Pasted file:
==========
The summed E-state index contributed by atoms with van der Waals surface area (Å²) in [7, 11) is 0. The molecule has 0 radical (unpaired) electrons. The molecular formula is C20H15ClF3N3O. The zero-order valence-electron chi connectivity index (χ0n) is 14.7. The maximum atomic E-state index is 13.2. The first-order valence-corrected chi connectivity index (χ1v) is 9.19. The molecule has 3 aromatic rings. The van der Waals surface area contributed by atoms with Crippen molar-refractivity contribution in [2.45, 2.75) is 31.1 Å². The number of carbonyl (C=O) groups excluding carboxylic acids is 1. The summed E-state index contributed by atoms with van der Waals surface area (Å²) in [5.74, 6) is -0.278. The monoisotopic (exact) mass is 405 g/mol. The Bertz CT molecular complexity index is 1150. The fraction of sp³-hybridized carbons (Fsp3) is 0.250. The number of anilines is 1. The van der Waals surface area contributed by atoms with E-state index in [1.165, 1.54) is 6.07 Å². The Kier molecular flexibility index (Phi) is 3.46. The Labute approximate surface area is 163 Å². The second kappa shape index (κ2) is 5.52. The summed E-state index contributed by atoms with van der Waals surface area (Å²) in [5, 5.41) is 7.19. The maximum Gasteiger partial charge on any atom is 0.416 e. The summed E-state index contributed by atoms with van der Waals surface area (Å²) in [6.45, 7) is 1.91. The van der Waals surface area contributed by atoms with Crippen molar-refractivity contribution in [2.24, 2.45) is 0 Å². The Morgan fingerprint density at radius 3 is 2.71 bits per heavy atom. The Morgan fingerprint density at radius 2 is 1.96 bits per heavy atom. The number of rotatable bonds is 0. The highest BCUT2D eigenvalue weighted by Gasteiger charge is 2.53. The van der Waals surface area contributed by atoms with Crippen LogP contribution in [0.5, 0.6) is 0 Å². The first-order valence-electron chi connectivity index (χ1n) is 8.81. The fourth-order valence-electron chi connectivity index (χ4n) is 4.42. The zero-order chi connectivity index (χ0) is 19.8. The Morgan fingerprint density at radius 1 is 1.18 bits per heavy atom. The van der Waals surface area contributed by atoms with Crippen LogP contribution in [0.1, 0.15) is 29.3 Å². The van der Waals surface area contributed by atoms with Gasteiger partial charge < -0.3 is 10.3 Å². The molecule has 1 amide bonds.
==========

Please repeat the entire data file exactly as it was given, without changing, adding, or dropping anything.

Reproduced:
The summed E-state index contributed by atoms with van der Waals surface area (Å²) in [7, 11) is 0. The molecule has 0 radical (unpaired) electrons. The molecular formula is C20H15ClF3N3O. The zero-order valence-electron chi connectivity index (χ0n) is 14.7. The maximum atomic E-state index is 13.2. The first-order valence-corrected chi connectivity index (χ1v) is 9.19. The molecule has 3 aromatic rings. The van der Waals surface area contributed by atoms with Crippen molar-refractivity contribution in [2.45, 2.75) is 31.1 Å². The number of carbonyl (C=O) groups excluding carboxylic acids is 1. The summed E-state index contributed by atoms with van der Waals surface area (Å²) in [5.74, 6) is -0.278. The monoisotopic (exact) mass is 405 g/mol. The Bertz CT molecular complexity index is 1150. The fraction of sp³-hybridized carbons (Fsp3) is 0.250. The number of anilines is 1. The van der Waals surface area contributed by atoms with E-state index in [1.165, 1.54) is 6.07 Å². The Kier molecular flexibility index (Phi) is 3.46. The Labute approximate surface area is 163 Å². The second kappa shape index (κ2) is 5.52. The summed E-state index contributed by atoms with van der Waals surface area (Å²) in [5, 5.41) is 7.19. The maximum Gasteiger partial charge on any atom is 0.416 e. The summed E-state index contributed by atoms with van der Waals surface area (Å²) in [6.45, 7) is 1.91. The van der Waals surface area contributed by atoms with Crippen molar-refractivity contribution in [2.24, 2.45) is 0 Å². The Morgan fingerprint density at radius 3 is 2.71 bits per heavy atom. The Morgan fingerprint density at radius 2 is 1.96 bits per heavy atom. The number of rotatable bonds is 0. The highest BCUT2D eigenvalue weighted by Gasteiger charge is 2.53. The van der Waals surface area contributed by atoms with Crippen LogP contribution in [0.5, 0.6) is 0 Å². The first-order valence-electron chi connectivity index (χ1n) is 8.81. The fourth-order valence-electron chi connectivity index (χ4n) is 4.42. The zero-order chi connectivity index (χ0) is 19.8. The Morgan fingerprint density at radius 1 is 1.18 bits per heavy atom. The van der Waals surface area contributed by atoms with Crippen LogP contribution in [0.1, 0.15) is 29.3 Å². The van der Waals surface area contributed by atoms with Gasteiger partial charge < -0.3 is 10.3 Å². The molecule has 1 amide bonds.